Cancer Testing Protocols
Cancer research and science continue to make important strides. This page of our resource guide will highlight important recent trends.
Genomic testing is different from genetic testing because it looks at all of a person’s genes, rather than focusing on a specific gene, or set of genes.
Genomic testing looks broadly for gene alterations, or harmful changes, anywhere in the genetic code.
All cancers contain genetic changes, or mutations, in the genetic code of their cells. These mutations cause cancer cells to grow and spread when they shouldn’t and lead to the development of a tumor. Tumor testing identifies the specific pattern of genetic mutations in a person’s cancer. For some, this testing may lead to a better understanding of their cancer, and possibly how to treat it.
Most mutations in the DNA found in cancer cells happen over a lifetime and are present only in the cancer cells, themselves. These mutations were not inherited, and cannot be passed along to children.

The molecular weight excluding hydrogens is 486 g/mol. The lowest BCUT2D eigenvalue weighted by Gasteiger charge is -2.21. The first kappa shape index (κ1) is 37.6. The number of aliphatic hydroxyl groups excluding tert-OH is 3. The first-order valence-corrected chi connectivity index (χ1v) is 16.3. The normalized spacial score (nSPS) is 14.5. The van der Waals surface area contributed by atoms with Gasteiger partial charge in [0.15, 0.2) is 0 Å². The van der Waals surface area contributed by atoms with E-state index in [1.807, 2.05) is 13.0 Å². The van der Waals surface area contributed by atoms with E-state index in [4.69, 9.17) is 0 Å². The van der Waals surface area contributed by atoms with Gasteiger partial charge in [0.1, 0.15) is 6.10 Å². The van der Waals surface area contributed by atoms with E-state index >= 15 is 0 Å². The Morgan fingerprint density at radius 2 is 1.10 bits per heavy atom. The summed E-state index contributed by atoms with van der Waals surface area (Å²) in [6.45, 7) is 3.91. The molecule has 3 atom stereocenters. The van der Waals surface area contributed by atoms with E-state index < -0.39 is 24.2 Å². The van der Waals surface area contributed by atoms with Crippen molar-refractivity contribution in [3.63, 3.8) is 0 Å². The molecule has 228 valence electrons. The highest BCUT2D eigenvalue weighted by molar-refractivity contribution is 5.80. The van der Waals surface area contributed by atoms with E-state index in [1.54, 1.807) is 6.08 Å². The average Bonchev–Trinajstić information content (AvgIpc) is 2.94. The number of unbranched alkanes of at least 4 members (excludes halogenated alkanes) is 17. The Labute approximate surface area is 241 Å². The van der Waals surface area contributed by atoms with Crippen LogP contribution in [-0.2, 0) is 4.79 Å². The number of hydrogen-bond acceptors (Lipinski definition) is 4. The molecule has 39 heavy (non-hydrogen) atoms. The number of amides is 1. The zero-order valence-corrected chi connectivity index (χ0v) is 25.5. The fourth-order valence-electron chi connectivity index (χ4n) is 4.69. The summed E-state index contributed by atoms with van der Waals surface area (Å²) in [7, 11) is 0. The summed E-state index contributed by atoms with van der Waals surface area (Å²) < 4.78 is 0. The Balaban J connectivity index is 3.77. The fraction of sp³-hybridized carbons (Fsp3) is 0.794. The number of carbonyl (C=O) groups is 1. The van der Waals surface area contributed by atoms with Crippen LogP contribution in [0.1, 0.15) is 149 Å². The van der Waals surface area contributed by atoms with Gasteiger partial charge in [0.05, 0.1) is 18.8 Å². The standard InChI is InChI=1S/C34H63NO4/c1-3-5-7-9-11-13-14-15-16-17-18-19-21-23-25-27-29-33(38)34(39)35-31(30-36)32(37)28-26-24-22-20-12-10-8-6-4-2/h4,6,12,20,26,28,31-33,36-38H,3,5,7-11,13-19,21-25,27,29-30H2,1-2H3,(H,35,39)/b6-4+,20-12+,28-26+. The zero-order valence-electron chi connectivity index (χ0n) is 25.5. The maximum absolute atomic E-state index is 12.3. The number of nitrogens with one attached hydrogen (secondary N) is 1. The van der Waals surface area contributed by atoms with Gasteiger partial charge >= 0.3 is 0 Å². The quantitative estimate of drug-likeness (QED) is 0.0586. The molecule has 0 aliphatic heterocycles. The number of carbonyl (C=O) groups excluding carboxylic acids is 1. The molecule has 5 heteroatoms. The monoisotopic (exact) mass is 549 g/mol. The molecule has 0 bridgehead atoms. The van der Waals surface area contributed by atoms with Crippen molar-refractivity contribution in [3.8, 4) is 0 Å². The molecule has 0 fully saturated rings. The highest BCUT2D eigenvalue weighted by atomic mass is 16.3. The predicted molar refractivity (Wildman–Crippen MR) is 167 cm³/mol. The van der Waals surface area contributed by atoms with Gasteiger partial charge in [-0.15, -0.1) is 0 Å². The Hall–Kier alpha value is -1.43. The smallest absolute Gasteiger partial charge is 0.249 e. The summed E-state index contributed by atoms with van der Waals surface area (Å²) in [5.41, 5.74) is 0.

Genomic testing is most typically done using a blood sample that looks for inherited genetic changes as well. Inherited genomic testing looks at the make-up of genes a person is born with that can affect cancer risk. If an inherited gene mutation is found, then other members of a family could have it, too. Knowing about inherited gene mutations can help the relatives of a cancer patient, since those who share this mutation will benefit from special screening and follow-up care.
Genomic testing, whether on cancer cells or through a blood sample, can sometimes allow doctors to recommend certain treatments and chemotherapies that target the specific type of cancer. This targeting can also prevent normal cells from being harmed by therapy and reduce side effects.